Vitamin C is an important element of collagen which is used in bone formation. This vitamin is easy to obtain from the diet and found in bell peppers, broccoli, strawberries, pineapple, organs, and kiwi fruit as well as many other fruits and vegetables.
Magnesium is a major component of bone. Observational studies have shown that a low intake of Magnesium is a risk factor for osteoporosis. Magnesium has many roles within the body one of which is to activate Vitamin D for absorption into bone. Nutritional monitoring programs have shown an inadequate dietary magnesium intake in Europe (Castiglioni, 2013), which is mainly due to the features of the western diet, rich in processed foods and relatively poor in micronutrients. The green colour seen in many vegetables is from chlorophyll and this contains a good level of magnesium, and so green vegetables are excellent sources of this mineral. Also, nuts, seeds, unprocessed grains, and some legumes contain large amounts of magnesium.
Exercise and Bone Health
Our skeleton is sensitive to gravity and weight-bearing physical activity is a stimulus to maintain and build bone. Individuals with better muscle strength have stronger bones, fall less, and have fewer fractures. Both vitamin D and exercise have been proven to improve bone health and reduce falls by 50% (Bischoff, 2001).
Facts about exercise and bone health
• Rapid, short bursts of high intensity and/or high impact activities such as jogging, jumping and rope skipping are more stimulating to bone cells than sustained, low impact activity such as walking.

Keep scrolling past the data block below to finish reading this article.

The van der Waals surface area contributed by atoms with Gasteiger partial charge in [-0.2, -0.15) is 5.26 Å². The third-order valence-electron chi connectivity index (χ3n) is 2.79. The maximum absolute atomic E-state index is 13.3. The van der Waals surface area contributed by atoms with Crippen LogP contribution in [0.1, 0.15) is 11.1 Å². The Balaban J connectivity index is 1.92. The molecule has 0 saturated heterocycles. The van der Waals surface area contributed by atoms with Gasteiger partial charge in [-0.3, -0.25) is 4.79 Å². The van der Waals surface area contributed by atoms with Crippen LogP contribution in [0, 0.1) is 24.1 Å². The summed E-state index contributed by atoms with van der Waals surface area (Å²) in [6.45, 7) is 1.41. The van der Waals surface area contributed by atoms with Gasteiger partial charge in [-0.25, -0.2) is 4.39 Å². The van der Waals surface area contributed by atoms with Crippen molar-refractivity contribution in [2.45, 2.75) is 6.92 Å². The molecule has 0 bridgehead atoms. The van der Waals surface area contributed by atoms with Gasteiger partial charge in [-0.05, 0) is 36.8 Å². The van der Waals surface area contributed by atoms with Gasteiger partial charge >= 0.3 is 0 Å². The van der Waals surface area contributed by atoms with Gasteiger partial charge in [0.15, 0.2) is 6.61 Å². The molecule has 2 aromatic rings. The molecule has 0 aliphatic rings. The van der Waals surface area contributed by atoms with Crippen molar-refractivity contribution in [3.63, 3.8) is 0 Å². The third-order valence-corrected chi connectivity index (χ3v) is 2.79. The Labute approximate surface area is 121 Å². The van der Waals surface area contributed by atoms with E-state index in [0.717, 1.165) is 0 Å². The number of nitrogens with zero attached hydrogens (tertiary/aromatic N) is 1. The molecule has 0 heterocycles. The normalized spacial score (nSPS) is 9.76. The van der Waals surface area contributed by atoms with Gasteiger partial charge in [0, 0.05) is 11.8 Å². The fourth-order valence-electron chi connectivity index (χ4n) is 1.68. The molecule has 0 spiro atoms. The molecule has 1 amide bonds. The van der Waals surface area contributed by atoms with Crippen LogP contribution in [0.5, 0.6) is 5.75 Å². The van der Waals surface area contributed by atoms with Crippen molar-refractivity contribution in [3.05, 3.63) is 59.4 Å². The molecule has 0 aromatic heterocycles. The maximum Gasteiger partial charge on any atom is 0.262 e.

• Effective activity does not have to be weight-bearing. Resistance training (lifting weights) is an effective non-weight bearing activity.
• Aerobic activity that is non-weight-bearing (such as swimming or cycling) does not enhance bone density.
• Lifting heavy weights is more effective than lifting light weights.
• Lifting heavy weights rapidly (power training) seems to be more effective than lifting heavy weights slowly (traditional resistance training).
• Rapid movements are more stimulating than slow movements.
• Muscles connected to the bones that are most susceptible to fracture (hip, wrist, thoracic spine) should be targeted with specific exercises.
The facts in this article are not designed to take the place of professional medical guidance. If you feel you have an increased risk factor to osteoporosis, please discuss this with your GP.
Barzel, U. S. (1998) Excess dietary protein can adversely affect bone
Bischoff, H. et al. (2001) Self-reported exercise before age 40: influence on quantitative skeletal ultrasound and fall risk in the elderly.
Castiglioni, S. (2013) Magnesium and Osteoporosis: Current State of Knowledge and Future Research Directions
DiNicolantonio, J. J. (2018) Not Salt But Sugar As Aetiological In Osteoporosis: A Review
Jia, L. et al (2021) Probiotics ameliorate alveolar bone loss by regulating gut microbiota
Miznerova, E. et al ( 2020 ) The prevalence and risk factors for osteoporosis in patients with inflammatory bowel disease
Munoz-Garach, A. (2020) Nutrients and Dietary Patterns Related to Osteoporosis
Saxena, Y. (2021) Immunoporosis: Role of Innate Immune Cells in Osteoporosis
Wongtrkul, W. (2020) The association between irritable bowel syndrome and osteoporosis: a systematic review and meta-analysis